Responding to the Pandemic

When the public health emergency was declared in the District, Legal Aid immediately leapt into action. In addition to the threat of COVID-19 itself, we knew that our client community would be hit hardest in other ways. We knew that access to healthcare, income support, and the preservation of housing, wages, and assets would be vital to an equitable recovery for low-income residents and residents of color. Our goal: to help mitigate the pandemic’s impact on our most vulnerable neighbors.

  • Even before a public health emergency was declared in DC in mid-March, Legal Aid worked behind the scenes with the U.S. Marshalls, DC Superior Court, and the DC Council to halt evictions in the District, and to stay all non-emergency hearings.
  • Starting on March 16, we transitioned our entire program to remote work, ensuring that we could respond to individuals in need of legal assistance while protecting the safety of our clients, staff, and volunteers. We also created several new hotlines to provide legal advice across our practice areas, including for tenants unsure what would happen to them if they could no longer pay rent.
  • We helped shape several progressively more aggressive emergency relief bills in DC that expanded access to healthcare, provided new unemployment benefits programs targeting those previously ineligible for unemployment benefits, strengthened moratoria on evictions, foreclosure, and debt collection actions, and more.
  • We stayed in close contact with current and former clients throughout the pandemic, both to address new and continuing legal issues, and to help them access new benefits programs, including federal stimulus funds that were predictably most difficult to access for Americans who needed them most.
Legal Aid shut down our Anacostia, Courthouse, and Northwest offices on Friday, March 13. By Monday morning, we had transitioned to fully remote, available to assist clients by phone and online.

Legal Aid worked closely with the DC Council, the DC Courts, partner organizations, and our own Community Advisory Council to address these issues. Early on, we successfully advocated for the suspension of all evictions and foreclosures in the District; increased access to healthcare for immigrants through the DC Healthcare Alliance program; and won an injunction (along with several state attorneys general) that ensured that nearly 700,000 Americans would not lose their food stamps.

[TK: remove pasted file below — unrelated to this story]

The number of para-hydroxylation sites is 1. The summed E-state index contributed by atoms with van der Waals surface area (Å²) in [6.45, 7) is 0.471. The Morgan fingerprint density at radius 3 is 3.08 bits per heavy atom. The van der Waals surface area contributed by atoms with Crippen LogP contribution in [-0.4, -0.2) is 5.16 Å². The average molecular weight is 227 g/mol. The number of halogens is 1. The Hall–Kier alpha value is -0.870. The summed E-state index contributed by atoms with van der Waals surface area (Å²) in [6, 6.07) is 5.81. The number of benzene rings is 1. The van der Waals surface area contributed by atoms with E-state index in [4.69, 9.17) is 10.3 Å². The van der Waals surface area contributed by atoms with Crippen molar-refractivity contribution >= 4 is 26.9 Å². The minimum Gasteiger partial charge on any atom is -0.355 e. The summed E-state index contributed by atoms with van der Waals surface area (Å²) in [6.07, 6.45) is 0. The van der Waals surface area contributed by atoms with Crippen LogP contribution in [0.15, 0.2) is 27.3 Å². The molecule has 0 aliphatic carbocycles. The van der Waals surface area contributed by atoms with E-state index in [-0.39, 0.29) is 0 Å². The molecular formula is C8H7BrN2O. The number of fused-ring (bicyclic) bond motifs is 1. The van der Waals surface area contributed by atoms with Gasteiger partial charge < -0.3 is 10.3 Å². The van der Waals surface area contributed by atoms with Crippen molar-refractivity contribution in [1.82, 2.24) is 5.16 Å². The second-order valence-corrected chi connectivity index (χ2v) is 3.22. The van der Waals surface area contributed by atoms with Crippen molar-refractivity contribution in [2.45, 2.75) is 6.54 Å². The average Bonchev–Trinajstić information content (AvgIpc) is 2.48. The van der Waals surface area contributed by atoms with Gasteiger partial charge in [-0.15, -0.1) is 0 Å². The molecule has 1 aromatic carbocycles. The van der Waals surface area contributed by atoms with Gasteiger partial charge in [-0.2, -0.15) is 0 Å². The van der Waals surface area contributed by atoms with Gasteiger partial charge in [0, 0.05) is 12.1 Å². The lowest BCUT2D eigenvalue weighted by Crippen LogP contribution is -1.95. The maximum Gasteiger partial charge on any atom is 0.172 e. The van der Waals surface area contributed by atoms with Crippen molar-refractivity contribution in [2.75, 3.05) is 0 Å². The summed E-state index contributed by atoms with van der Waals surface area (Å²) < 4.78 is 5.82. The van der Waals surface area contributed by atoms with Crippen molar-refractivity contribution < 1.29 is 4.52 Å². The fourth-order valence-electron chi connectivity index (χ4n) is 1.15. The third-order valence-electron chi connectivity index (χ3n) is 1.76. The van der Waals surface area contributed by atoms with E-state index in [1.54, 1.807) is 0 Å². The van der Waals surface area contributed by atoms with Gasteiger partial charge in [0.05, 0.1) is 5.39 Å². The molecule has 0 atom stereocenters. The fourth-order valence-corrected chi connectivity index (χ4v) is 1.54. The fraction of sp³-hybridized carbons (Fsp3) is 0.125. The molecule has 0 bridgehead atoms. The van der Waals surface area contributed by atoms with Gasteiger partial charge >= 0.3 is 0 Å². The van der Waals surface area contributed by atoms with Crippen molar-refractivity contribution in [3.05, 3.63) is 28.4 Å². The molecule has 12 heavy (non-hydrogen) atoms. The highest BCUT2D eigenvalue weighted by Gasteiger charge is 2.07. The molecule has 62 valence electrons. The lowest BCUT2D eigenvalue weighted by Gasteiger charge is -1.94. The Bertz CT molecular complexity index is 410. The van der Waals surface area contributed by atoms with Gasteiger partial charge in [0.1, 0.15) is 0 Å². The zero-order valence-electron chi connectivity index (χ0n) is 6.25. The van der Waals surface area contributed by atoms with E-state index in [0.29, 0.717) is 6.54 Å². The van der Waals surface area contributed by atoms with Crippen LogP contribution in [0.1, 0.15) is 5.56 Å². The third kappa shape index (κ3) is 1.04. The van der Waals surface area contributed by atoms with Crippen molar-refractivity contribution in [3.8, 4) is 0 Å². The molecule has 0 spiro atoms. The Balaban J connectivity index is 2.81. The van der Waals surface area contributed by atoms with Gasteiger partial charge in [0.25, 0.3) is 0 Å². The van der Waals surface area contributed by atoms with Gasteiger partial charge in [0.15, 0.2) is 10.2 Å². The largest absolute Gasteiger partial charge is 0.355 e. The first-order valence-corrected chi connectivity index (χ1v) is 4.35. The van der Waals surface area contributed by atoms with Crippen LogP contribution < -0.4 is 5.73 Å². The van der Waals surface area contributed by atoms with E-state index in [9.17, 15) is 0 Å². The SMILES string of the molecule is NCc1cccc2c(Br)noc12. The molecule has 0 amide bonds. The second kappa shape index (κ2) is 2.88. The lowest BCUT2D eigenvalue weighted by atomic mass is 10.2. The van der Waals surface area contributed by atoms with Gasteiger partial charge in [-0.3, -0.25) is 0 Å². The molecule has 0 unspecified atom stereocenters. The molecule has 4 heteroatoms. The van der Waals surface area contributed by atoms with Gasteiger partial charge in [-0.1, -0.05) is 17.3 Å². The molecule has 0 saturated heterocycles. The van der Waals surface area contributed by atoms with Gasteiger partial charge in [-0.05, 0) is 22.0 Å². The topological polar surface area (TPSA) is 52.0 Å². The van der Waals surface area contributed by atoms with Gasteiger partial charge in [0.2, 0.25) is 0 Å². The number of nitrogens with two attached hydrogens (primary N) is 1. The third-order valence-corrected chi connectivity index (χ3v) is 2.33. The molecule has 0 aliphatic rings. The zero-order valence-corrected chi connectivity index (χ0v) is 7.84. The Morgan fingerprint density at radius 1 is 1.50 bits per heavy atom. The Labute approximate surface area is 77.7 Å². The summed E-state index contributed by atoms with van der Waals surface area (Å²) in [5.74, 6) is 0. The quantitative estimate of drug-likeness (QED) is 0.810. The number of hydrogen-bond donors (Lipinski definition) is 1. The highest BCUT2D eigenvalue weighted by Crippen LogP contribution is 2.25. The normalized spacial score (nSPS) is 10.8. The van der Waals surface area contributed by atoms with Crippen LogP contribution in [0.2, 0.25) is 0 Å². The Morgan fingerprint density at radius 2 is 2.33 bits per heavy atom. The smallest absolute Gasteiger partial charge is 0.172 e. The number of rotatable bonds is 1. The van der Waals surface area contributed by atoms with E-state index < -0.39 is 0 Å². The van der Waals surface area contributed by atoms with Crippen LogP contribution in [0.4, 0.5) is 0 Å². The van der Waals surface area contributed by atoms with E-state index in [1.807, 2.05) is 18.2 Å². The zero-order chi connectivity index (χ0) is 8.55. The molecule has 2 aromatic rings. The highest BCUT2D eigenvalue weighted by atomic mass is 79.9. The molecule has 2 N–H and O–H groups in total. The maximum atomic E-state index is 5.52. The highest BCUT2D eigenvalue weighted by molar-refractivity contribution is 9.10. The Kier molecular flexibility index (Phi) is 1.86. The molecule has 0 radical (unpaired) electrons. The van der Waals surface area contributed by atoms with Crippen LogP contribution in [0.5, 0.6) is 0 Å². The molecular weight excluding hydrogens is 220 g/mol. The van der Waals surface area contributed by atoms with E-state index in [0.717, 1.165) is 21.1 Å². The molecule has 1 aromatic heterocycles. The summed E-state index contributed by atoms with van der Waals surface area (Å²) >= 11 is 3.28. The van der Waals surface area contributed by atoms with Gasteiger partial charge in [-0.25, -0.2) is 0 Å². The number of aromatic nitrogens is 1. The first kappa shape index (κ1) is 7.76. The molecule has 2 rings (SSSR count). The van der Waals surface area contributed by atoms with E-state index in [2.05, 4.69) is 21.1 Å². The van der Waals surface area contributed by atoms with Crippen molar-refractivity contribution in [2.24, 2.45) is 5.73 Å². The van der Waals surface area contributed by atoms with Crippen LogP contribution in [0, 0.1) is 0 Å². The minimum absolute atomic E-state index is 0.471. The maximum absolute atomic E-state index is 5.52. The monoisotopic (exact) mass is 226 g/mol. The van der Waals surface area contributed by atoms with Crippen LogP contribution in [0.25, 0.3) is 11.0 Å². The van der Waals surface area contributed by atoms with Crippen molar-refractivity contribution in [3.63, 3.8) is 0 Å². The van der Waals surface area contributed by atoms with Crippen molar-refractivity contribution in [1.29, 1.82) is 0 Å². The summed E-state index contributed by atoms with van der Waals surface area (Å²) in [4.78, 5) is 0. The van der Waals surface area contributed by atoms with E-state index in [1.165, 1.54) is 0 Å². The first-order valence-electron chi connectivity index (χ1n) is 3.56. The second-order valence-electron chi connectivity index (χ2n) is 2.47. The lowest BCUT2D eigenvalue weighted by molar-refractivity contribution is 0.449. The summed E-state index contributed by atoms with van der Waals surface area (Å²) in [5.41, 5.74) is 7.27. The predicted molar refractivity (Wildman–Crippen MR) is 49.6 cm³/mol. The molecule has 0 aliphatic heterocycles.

Though the pandemic has made reaching the communities we serve exponentially more difficult, ensuring that our services remain accessible to the District’s underserved communities was of the utmost importance. In addition to our policy and systemic advocacy efforts, Legal Aid made use of our phone and online intake services, and established new practice-specific hotlines to ensure new clients could reach us. We also worked hard to disseminate accurate information, share critical resources, help clients access safety-net benefits, and provide ongoing targeted legal assistance to existing clients, like Cristina Myers-Michel.

Cristina Myers-Michel

Cristina Myers-Michel, outside her Washington DC home. She survived cancer, but faced over $6,000 in medical bills when the District failed to screen her for health coverage.

In December 2019, we began working with Cristina Myers-Michel, who had been trying to apply for critical health coverage through the District government. Without this health coverage, Ms. Myers-Michel was unable to pay for the health costs not covered by her Medicare coverage (which only pays 80% of doctor’s visits and has other restrictions).

The District government was supposed to act on its own to screen Ms. Myers-Michel for this health coverage. However, the District failed to do so, and, despite extensive efforts by Ms. Myers-Michel and her daughter Arlena over the course of many months, Ms. Myers-Michel was still not fully insured when she came to Legal Aid. This was particularly devastating for Ms. Myers-Michel, who had recently lost her husband to illness, and who herself was undergoing chemotherapy to treat a cancer diagnosis. As a result of the District’s failure to provide the needed health coverage, she was incurring thousands of dollars in medical bills to obtain the needed treatment for her cancer. She had even had to miss rounds of chemotherapy treatment due to the exorbitant cost.

“During these unprecedented and difficult times, this non-profit organization took up my mother’s case in early January of 2020 and did not give up until it yielded a satisfactory result in September of 2020.”


After coming to Legal Aid, Ms. Myers-Michel began working with Public Benefits Attorney Chelsea Sharon and paralegal Lisa Meehan. Chelsea and Lisa were able to get Ms. Myers-Michel enrolled in both Medicaid and QMB.  When the pandemic hit, Chelsea represented Ms. Myers-Michel in a virtual hearing and secured this coverage retroactive to the date her Medicare had started. As a result, Ms. Myers-Michel’s thousands of dollars of debt was extinguished.

Ms. Myers-Michel (left) with her daughter Arlena and two granddaughters.

“They treated us with professionalism and dignity from the beginning. They listened and empathized with us.”